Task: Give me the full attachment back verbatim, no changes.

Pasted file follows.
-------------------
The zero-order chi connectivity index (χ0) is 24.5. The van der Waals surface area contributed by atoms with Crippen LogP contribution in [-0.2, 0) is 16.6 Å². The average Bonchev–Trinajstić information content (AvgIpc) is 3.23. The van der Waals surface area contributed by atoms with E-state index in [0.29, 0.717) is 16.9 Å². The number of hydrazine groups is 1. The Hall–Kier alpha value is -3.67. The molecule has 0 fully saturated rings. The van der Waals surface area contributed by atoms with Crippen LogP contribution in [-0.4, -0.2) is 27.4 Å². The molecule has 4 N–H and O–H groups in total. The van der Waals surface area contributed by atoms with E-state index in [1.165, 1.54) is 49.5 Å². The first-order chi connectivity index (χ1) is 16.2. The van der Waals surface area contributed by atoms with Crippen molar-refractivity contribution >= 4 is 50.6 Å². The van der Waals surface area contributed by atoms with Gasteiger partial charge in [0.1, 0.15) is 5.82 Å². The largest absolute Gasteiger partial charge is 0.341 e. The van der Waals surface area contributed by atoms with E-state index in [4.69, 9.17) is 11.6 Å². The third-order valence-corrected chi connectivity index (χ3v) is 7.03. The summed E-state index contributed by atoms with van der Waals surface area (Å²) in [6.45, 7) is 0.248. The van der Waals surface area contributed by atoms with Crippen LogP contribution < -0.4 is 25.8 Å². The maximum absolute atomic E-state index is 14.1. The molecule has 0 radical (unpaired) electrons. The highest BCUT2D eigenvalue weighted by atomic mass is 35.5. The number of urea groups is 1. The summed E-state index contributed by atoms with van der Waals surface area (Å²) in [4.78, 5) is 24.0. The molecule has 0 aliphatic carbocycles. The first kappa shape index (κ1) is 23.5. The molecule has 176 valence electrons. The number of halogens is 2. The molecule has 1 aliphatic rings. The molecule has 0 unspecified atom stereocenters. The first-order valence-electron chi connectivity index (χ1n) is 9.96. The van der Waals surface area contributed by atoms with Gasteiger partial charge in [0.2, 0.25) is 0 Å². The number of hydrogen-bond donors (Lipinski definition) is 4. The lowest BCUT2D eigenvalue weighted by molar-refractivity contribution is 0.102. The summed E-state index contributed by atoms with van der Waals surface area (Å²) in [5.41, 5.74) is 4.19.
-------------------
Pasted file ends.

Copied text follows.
The zero-order chi connectivity index (χ0) is 24.5. The van der Waals surface area contributed by atoms with Crippen LogP contribution in [-0.2, 0) is 16.6 Å². The average Bonchev–Trinajstić information content (AvgIpc) is 3.23. The van der Waals surface area contributed by atoms with E-state index in [0.29, 0.717) is 16.9 Å². The number of hydrazine groups is 1. The Hall–Kier alpha value is -3.67. The molecule has 0 fully saturated rings. The van der Waals surface area contributed by atoms with Crippen LogP contribution in [-0.4, -0.2) is 27.4 Å². The molecule has 4 N–H and O–H groups in total. The van der Waals surface area contributed by atoms with E-state index in [1.165, 1.54) is 49.5 Å². The first-order chi connectivity index (χ1) is 16.2. The van der Waals surface area contributed by atoms with Crippen molar-refractivity contribution >= 4 is 50.6 Å². The van der Waals surface area contributed by atoms with Gasteiger partial charge in [0.1, 0.15) is 5.82 Å². The largest absolute Gasteiger partial charge is 0.341 e. The van der Waals surface area contributed by atoms with E-state index in [4.69, 9.17) is 11.6 Å². The third-order valence-corrected chi connectivity index (χ3v) is 7.03. The summed E-state index contributed by atoms with van der Waals surface area (Å²) in [6.45, 7) is 0.248. The van der Waals surface area contributed by atoms with Crippen LogP contribution < -0.4 is 25.8 Å². The maximum absolute atomic E-state index is 14.1. The molecule has 0 radical (unpaired) electrons. The highest BCUT2D eigenvalue weighted by atomic mass is 35.5. The number of urea groups is 1. The summed E-state index contributed by atoms with van der Waals surface area (Å²) in [4.78, 5) is 24.0. The molecule has 0 aliphatic carbocycles. The first kappa shape index (κ1) is 23.5. The molecule has 176 valence electrons. The number of halogens is 2. The molecule has 1 aliphatic rings. The molecule has 0 unspecified atom stereocenters. The first-order valence-electron chi connectivity index (χ1n) is 9.96. The van der Waals surface area contributed by atoms with Gasteiger partial charge in [0.2, 0.25) is 0 Å². The number of hydrogen-bond donors (Lipinski definition) is 4. The lowest BCUT2D eigenvalue weighted by molar-refractivity contribution is 0.102. The summed E-state index contributed by atoms with van der Waals surface area (Å²) in [5.41, 5.74) is 4.19.